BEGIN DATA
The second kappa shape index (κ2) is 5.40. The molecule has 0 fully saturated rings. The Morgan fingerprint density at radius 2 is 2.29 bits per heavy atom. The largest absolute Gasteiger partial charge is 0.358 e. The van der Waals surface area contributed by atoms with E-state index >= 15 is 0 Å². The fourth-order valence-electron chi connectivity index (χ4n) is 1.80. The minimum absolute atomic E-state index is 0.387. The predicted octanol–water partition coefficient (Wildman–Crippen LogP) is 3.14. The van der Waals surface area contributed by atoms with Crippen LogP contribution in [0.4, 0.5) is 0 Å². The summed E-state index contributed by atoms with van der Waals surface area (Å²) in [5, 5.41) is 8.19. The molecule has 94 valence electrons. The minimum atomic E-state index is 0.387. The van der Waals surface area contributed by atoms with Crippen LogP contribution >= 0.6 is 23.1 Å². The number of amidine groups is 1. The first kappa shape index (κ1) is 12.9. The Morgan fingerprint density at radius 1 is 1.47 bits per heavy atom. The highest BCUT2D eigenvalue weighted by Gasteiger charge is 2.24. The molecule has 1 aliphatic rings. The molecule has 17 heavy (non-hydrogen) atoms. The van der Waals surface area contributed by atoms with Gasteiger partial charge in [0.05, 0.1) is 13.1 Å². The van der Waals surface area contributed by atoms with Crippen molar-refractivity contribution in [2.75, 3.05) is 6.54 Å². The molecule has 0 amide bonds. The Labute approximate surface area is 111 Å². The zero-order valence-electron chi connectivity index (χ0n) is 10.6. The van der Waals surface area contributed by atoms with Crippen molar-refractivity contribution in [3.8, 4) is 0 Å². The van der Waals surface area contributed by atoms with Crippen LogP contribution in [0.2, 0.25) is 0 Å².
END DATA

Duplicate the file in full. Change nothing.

The second kappa shape index (κ2) is 5.40. The molecule has 0 fully saturated rings. The Morgan fingerprint density at radius 2 is 2.29 bits per heavy atom. The largest absolute Gasteiger partial charge is 0.358 e. The van der Waals surface area contributed by atoms with E-state index >= 15 is 0 Å². The fourth-order valence-electron chi connectivity index (χ4n) is 1.80. The minimum absolute atomic E-state index is 0.387. The predicted octanol–water partition coefficient (Wildman–Crippen LogP) is 3.14. The van der Waals surface area contributed by atoms with Crippen LogP contribution in [0.4, 0.5) is 0 Å². The summed E-state index contributed by atoms with van der Waals surface area (Å²) in [5, 5.41) is 8.19. The molecule has 94 valence electrons. The minimum atomic E-state index is 0.387. The van der Waals surface area contributed by atoms with Crippen LogP contribution >= 0.6 is 23.1 Å². The number of amidine groups is 1. The first kappa shape index (κ1) is 12.9. The Morgan fingerprint density at radius 1 is 1.47 bits per heavy atom. The highest BCUT2D eigenvalue weighted by Gasteiger charge is 2.24. The molecule has 1 aliphatic rings. The molecule has 17 heavy (non-hydrogen) atoms. The van der Waals surface area contributed by atoms with Gasteiger partial charge in [0.05, 0.1) is 13.1 Å². The van der Waals surface area contributed by atoms with Crippen molar-refractivity contribution in [2.75, 3.05) is 6.54 Å². The molecule has 0 amide bonds. The Labute approximate surface area is 111 Å². The zero-order valence-electron chi connectivity index (χ0n) is 10.6. The van der Waals surface area contributed by atoms with Crippen molar-refractivity contribution in [3.8, 4) is 0 Å². The van der Waals surface area contributed by atoms with Crippen LogP contribution in [0.2, 0.25) is 0 Å².